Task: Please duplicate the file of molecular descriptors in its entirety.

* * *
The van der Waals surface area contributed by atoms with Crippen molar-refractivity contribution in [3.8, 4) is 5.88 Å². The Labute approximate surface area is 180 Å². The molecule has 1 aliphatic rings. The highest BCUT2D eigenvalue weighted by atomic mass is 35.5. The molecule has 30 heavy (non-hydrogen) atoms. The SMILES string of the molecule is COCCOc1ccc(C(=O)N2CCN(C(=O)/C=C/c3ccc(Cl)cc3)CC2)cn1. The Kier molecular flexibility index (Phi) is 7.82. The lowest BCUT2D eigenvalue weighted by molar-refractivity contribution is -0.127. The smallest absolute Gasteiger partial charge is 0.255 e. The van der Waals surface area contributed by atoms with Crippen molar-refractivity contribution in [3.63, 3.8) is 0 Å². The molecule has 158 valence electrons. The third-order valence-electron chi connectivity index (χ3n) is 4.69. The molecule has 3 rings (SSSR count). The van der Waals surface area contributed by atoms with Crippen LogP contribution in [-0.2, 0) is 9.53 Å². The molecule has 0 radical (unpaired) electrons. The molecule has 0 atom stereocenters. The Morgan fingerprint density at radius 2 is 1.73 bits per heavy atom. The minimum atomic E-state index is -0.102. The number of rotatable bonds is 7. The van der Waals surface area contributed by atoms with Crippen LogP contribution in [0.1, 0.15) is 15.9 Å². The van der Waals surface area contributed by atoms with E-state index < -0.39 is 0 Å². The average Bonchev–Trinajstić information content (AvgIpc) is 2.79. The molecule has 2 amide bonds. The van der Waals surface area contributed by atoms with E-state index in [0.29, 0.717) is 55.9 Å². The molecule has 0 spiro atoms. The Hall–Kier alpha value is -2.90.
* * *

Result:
The van der Waals surface area contributed by atoms with Crippen molar-refractivity contribution in [3.8, 4) is 5.88 Å². The Labute approximate surface area is 180 Å². The molecule has 1 aliphatic rings. The highest BCUT2D eigenvalue weighted by atomic mass is 35.5. The molecule has 30 heavy (non-hydrogen) atoms. The SMILES string of the molecule is COCCOc1ccc(C(=O)N2CCN(C(=O)/C=C/c3ccc(Cl)cc3)CC2)cn1. The Kier molecular flexibility index (Phi) is 7.82. The lowest BCUT2D eigenvalue weighted by molar-refractivity contribution is -0.127. The smallest absolute Gasteiger partial charge is 0.255 e. The van der Waals surface area contributed by atoms with Crippen molar-refractivity contribution in [3.63, 3.8) is 0 Å². The molecule has 158 valence electrons. The third-order valence-electron chi connectivity index (χ3n) is 4.69. The molecule has 3 rings (SSSR count). The van der Waals surface area contributed by atoms with Crippen LogP contribution in [-0.2, 0) is 9.53 Å². The molecule has 0 radical (unpaired) electrons. The molecule has 0 atom stereocenters. The Morgan fingerprint density at radius 2 is 1.73 bits per heavy atom. The minimum atomic E-state index is -0.102. The number of rotatable bonds is 7. The van der Waals surface area contributed by atoms with Crippen LogP contribution in [0.1, 0.15) is 15.9 Å². The van der Waals surface area contributed by atoms with E-state index < -0.39 is 0 Å². The average Bonchev–Trinajstić information content (AvgIpc) is 2.79. The molecule has 2 amide bonds. The van der Waals surface area contributed by atoms with E-state index in [0.29, 0.717) is 55.9 Å². The molecule has 0 spiro atoms. The Hall–Kier alpha value is -2.90.